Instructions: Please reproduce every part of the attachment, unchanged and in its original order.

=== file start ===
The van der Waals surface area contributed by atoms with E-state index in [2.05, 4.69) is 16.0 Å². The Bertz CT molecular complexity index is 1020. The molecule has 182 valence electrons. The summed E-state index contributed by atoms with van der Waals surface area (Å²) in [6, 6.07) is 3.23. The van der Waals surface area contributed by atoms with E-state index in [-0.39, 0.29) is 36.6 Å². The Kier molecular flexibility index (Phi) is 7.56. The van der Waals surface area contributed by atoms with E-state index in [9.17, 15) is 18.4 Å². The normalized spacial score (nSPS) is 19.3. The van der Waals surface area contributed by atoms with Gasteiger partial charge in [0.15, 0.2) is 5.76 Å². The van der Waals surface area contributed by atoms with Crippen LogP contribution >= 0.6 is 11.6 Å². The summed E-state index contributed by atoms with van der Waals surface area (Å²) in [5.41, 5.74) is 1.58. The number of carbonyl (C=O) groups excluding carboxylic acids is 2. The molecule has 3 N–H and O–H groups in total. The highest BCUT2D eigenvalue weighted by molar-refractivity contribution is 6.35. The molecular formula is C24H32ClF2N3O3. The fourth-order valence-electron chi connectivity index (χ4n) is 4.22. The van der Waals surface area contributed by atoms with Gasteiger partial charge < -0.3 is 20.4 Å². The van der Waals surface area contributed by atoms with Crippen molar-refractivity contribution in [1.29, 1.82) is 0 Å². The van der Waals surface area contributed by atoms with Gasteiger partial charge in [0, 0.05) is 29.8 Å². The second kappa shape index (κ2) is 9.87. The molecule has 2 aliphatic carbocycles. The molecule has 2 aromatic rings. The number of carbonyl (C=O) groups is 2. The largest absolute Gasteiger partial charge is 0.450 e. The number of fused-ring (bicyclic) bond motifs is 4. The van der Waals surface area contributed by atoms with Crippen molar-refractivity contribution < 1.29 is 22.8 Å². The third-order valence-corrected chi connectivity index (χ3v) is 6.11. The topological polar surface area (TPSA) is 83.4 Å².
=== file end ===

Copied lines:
The van der Waals surface area contributed by atoms with E-state index in [2.05, 4.69) is 16.0 Å². The Bertz CT molecular complexity index is 1020. The molecule has 182 valence electrons. The summed E-state index contributed by atoms with van der Waals surface area (Å²) in [6, 6.07) is 3.23. The van der Waals surface area contributed by atoms with E-state index in [-0.39, 0.29) is 36.6 Å². The Kier molecular flexibility index (Phi) is 7.56. The van der Waals surface area contributed by atoms with E-state index in [9.17, 15) is 18.4 Å². The normalized spacial score (nSPS) is 19.3. The van der Waals surface area contributed by atoms with Gasteiger partial charge in [0.15, 0.2) is 5.76 Å². The van der Waals surface area contributed by atoms with Crippen LogP contribution >= 0.6 is 11.6 Å². The summed E-state index contributed by atoms with van der Waals surface area (Å²) in [5.41, 5.74) is 1.58. The number of carbonyl (C=O) groups excluding carboxylic acids is 2. The molecule has 3 N–H and O–H groups in total. The highest BCUT2D eigenvalue weighted by molar-refractivity contribution is 6.35. The molecular formula is C24H32ClF2N3O3. The fourth-order valence-electron chi connectivity index (χ4n) is 4.22. The van der Waals surface area contributed by atoms with Gasteiger partial charge < -0.3 is 20.4 Å². The van der Waals surface area contributed by atoms with Crippen molar-refractivity contribution in [1.29, 1.82) is 0 Å². The van der Waals surface area contributed by atoms with Gasteiger partial charge in [0, 0.05) is 29.8 Å². The second kappa shape index (κ2) is 9.87. The molecule has 2 aliphatic carbocycles. The molecule has 2 aromatic rings. The number of carbonyl (C=O) groups is 2. The largest absolute Gasteiger partial charge is 0.450 e. The number of fused-ring (bicyclic) bond motifs is 4. The van der Waals surface area contributed by atoms with Crippen molar-refractivity contribution < 1.29 is 22.8 Å². The third-order valence-corrected chi connectivity index (χ3v) is 6.11. The topological polar surface area (TPSA) is 83.4 Å².